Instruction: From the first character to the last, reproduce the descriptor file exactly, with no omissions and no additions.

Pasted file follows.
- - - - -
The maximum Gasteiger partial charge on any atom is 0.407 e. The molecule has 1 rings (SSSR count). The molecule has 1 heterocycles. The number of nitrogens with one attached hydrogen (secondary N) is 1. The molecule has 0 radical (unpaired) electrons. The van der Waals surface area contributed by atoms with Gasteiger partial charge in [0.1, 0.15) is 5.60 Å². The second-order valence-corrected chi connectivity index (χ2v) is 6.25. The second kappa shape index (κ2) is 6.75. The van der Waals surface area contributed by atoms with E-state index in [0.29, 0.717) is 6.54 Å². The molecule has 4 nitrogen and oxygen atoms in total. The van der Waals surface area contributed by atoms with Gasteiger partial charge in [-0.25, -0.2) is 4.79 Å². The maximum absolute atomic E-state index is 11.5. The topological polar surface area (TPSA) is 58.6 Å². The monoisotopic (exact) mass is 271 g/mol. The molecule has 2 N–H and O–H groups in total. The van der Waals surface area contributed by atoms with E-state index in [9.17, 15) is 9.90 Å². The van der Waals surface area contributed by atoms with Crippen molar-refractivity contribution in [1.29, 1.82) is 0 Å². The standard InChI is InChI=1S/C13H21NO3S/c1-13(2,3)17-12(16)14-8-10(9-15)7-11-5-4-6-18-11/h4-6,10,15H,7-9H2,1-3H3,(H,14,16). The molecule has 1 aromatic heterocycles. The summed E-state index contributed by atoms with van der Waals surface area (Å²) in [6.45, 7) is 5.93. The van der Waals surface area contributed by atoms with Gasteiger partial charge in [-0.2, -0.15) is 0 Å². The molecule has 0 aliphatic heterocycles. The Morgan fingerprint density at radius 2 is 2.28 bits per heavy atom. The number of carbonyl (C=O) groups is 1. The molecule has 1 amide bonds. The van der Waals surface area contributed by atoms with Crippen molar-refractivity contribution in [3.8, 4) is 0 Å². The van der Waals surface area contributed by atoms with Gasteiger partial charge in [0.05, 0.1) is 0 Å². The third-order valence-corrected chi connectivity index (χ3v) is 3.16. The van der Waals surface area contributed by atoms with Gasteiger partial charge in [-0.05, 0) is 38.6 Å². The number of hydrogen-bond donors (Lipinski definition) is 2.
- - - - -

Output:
The maximum Gasteiger partial charge on any atom is 0.407 e. The molecule has 1 rings (SSSR count). The molecule has 1 heterocycles. The number of nitrogens with one attached hydrogen (secondary N) is 1. The molecule has 0 radical (unpaired) electrons. The van der Waals surface area contributed by atoms with Gasteiger partial charge in [0.1, 0.15) is 5.60 Å². The second-order valence-corrected chi connectivity index (χ2v) is 6.25. The second kappa shape index (κ2) is 6.75. The van der Waals surface area contributed by atoms with E-state index in [0.29, 0.717) is 6.54 Å². The molecule has 4 nitrogen and oxygen atoms in total. The van der Waals surface area contributed by atoms with Gasteiger partial charge in [-0.25, -0.2) is 4.79 Å². The maximum absolute atomic E-state index is 11.5. The topological polar surface area (TPSA) is 58.6 Å². The monoisotopic (exact) mass is 271 g/mol. The molecule has 2 N–H and O–H groups in total. The van der Waals surface area contributed by atoms with E-state index in [9.17, 15) is 9.90 Å². The van der Waals surface area contributed by atoms with Crippen molar-refractivity contribution in [1.29, 1.82) is 0 Å². The standard InChI is InChI=1S/C13H21NO3S/c1-13(2,3)17-12(16)14-8-10(9-15)7-11-5-4-6-18-11/h4-6,10,15H,7-9H2,1-3H3,(H,14,16). The molecule has 1 aromatic heterocycles. The summed E-state index contributed by atoms with van der Waals surface area (Å²) in [6.45, 7) is 5.93. The van der Waals surface area contributed by atoms with Gasteiger partial charge in [-0.2, -0.15) is 0 Å². The molecule has 0 aliphatic heterocycles. The Morgan fingerprint density at radius 2 is 2.28 bits per heavy atom. The number of carbonyl (C=O) groups is 1. The molecule has 1 amide bonds. The van der Waals surface area contributed by atoms with Crippen molar-refractivity contribution in [3.8, 4) is 0 Å². The van der Waals surface area contributed by atoms with Gasteiger partial charge in [0.05, 0.1) is 0 Å². The third-order valence-corrected chi connectivity index (χ3v) is 3.16. The van der Waals surface area contributed by atoms with Gasteiger partial charge in [-0.05, 0) is 38.6 Å². The number of hydrogen-bond donors (Lipinski definition) is 2.